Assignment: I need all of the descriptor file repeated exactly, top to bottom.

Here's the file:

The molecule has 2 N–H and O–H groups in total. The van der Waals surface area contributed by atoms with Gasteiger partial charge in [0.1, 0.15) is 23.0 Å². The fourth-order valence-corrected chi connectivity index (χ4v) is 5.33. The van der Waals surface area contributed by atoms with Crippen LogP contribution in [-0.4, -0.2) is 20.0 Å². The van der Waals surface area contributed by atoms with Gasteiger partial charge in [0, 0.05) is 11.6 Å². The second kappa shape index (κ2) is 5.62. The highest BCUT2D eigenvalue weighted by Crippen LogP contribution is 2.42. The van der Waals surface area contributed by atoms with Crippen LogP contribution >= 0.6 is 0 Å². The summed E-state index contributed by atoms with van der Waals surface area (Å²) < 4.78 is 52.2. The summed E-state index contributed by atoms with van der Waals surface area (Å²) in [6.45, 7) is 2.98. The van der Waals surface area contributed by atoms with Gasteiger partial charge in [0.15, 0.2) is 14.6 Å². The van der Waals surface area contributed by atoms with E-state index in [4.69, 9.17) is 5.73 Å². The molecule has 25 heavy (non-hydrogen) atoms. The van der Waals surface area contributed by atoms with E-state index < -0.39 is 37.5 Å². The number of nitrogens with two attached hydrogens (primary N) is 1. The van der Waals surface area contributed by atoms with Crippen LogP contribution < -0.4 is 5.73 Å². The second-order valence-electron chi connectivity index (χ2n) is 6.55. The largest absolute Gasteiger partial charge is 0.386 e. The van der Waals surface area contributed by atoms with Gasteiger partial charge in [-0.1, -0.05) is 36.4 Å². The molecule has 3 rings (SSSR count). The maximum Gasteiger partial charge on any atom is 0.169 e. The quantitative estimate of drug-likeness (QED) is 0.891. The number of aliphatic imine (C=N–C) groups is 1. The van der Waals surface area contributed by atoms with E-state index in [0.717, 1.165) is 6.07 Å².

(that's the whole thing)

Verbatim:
The molecule has 2 N–H and O–H groups in total. The van der Waals surface area contributed by atoms with Gasteiger partial charge in [0.1, 0.15) is 23.0 Å². The fourth-order valence-corrected chi connectivity index (χ4v) is 5.33. The van der Waals surface area contributed by atoms with Crippen LogP contribution in [-0.4, -0.2) is 20.0 Å². The van der Waals surface area contributed by atoms with Gasteiger partial charge in [0, 0.05) is 11.6 Å². The second kappa shape index (κ2) is 5.62. The highest BCUT2D eigenvalue weighted by Crippen LogP contribution is 2.42. The van der Waals surface area contributed by atoms with Crippen LogP contribution >= 0.6 is 0 Å². The summed E-state index contributed by atoms with van der Waals surface area (Å²) < 4.78 is 52.2. The summed E-state index contributed by atoms with van der Waals surface area (Å²) in [6.45, 7) is 2.98. The van der Waals surface area contributed by atoms with Gasteiger partial charge in [0.15, 0.2) is 14.6 Å². The van der Waals surface area contributed by atoms with E-state index in [4.69, 9.17) is 5.73 Å². The molecule has 25 heavy (non-hydrogen) atoms. The van der Waals surface area contributed by atoms with E-state index < -0.39 is 37.5 Å². The number of nitrogens with two attached hydrogens (primary N) is 1. The van der Waals surface area contributed by atoms with Crippen LogP contribution < -0.4 is 5.73 Å². The second-order valence-electron chi connectivity index (χ2n) is 6.55. The largest absolute Gasteiger partial charge is 0.386 e. The van der Waals surface area contributed by atoms with Gasteiger partial charge in [-0.1, -0.05) is 36.4 Å². The molecule has 3 rings (SSSR count). The maximum Gasteiger partial charge on any atom is 0.169 e. The quantitative estimate of drug-likeness (QED) is 0.891. The number of aliphatic imine (C=N–C) groups is 1. The van der Waals surface area contributed by atoms with E-state index in [0.717, 1.165) is 6.07 Å².